FE:  Hi Andie. I always enjoying reading your posts on the Blackboard.

Coleen Gray is absolutely unstoppable. A ball of fire. Audrey is fine, living at the Motion Picture Home, which doesn’t mean what most people assume. She’s great, although I don’t get to see her as much as I’d like. Evelyn has slowed down somewhat, but I am thrilled to note that after more than 20 years of effort, her novel “I am a Billboard,” re-titled ‘Georgia Peach,” looks like it’s going to be produced as a film. I know that peter Bogdanovich is considering making it.

NIGHTMARE ALLEY, to the best of my knowledge, remains a nightmare of rights and licensing. Unfathomable. Did you know that Harry Anderson tried for years to do a remake? Hmmm, let’s be thankful for those rights problems, huh?

ANDIE C.:  Thanks for the kind words! That means a helluva lot, coming from you.
Really glad to hear the ladies are going strong.
An NA remake? Egads. Never considered that the rights problems are shielding it from that unspeakable fate. Had to sneak off to the IMDb and look up who Harry Anderson is and I see a number of circus/sideshow related productions and Stephen King and .. a HARVEY remake. No way. Actually I see shades of NIGHTMARE ALLEY in that new HBO show CARNIVALE.

FE:  I have to jump off because I have someone coming by the office right about now. But I’m happy to check back later and answer any other questions people may have. Thanks for all the attention. You people are great.

Eddie -


JOHN: Eddie, I revisit your 'Dark City Dames' often. God bless all these ladies and I think that Ann Savage and Audrey Totter are probably two of the finest human beings to walk the planet. Can I ask you for your opinion of my own special muse...Barbara Payton? And, for that matter, of her partner-in-crime (at least for a while), Tom Neal? I admit I am spellbound by these two people. Their lives' together, and apart were as dark as it gets. Thanks.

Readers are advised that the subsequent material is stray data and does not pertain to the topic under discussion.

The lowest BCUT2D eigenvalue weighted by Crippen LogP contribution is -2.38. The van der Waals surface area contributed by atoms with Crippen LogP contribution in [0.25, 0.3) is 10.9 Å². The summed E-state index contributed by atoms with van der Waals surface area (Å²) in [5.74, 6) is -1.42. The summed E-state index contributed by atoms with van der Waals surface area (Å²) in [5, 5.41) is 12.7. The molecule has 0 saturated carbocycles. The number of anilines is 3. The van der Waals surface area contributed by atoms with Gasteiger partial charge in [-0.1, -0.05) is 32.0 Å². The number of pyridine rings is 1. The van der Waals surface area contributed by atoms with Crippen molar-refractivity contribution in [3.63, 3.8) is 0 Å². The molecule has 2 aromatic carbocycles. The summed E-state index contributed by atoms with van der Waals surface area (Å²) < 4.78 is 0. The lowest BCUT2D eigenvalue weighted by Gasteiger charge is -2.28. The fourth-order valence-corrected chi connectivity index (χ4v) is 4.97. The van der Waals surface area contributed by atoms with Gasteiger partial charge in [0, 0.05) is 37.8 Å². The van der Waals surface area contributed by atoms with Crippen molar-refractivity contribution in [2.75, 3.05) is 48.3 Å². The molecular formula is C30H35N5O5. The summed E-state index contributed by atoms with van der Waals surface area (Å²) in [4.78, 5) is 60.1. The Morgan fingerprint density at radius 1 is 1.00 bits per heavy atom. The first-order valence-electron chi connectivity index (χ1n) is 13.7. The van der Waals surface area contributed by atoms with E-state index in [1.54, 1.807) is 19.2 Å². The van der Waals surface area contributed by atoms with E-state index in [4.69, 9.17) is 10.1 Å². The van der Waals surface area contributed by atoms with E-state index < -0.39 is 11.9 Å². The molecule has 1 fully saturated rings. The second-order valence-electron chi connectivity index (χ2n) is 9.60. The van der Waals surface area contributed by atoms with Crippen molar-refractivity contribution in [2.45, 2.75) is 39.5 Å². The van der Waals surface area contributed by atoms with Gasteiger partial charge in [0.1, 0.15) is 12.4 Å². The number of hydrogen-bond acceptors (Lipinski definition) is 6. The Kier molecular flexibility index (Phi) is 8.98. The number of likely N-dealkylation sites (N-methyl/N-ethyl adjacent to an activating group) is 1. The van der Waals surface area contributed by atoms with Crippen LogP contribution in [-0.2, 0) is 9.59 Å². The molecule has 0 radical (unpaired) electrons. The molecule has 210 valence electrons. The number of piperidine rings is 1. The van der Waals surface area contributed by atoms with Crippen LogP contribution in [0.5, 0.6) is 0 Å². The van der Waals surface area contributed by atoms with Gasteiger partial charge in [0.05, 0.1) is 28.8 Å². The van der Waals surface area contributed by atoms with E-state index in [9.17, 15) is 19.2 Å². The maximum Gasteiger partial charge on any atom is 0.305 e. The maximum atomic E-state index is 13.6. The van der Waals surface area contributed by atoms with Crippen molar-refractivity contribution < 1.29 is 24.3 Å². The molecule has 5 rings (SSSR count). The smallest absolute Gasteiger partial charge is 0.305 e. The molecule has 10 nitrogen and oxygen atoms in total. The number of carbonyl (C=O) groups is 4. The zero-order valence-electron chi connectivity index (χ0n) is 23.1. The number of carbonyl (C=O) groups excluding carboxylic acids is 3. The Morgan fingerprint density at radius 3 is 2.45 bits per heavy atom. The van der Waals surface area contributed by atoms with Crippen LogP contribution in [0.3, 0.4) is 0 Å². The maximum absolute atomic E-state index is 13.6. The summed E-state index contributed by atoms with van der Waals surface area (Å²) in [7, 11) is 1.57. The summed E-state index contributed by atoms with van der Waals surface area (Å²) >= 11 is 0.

FE:   All I can say is . . .

JOHN:  An absolutely perfect roman a clef, FE. What a sublime treatment of two ruined lives.

FE, you mentioned in the piece that "Wanda Wilcox’s" mug shots and rap sheet can be found deep in the files of the LAPD. Do you know if this holds true for Barbara Payton, as well? I have tried for the last 5 years to get both from that great, monolithic organization known as the no avail. In 2002, I even hired a private dick from Beverly Hills (to the tune of 2G) to try to get this material for me and he said the LAPD claimed that both her rap sheet and arrest photos had long been destroyed. Oh, yeah? Well then, why do Robert Mitchum’s and Frank Sinatra’s still exist? My book project on Barbara contains hundreds of photos of her (most of them showing her looking beautiful and sexy) but I think the inclusion of her mug shots, and material from her rap sheet, would help depict her slide into Hell better than mere words ever could. Can you, by chance, offer any suggestions on how I might obtain these elusive documents? Thanks.

FE:   John, As you know, there is a LOT of creative license at work in my story vis-a-vis its factual basis in the Barbara Payton/Tom Neal saga. Unfortunately for your purposes, the stuff about the LAPD files is part of it. I have not seen BP’s mug shots. A civilian trying to get anything out of the LAPD is going to have an uphill struggle. Mitchum and Sinatra’s mug shots and jackets still exist because they were big stars, and some cops obviously pocketed cash by selling that stuff.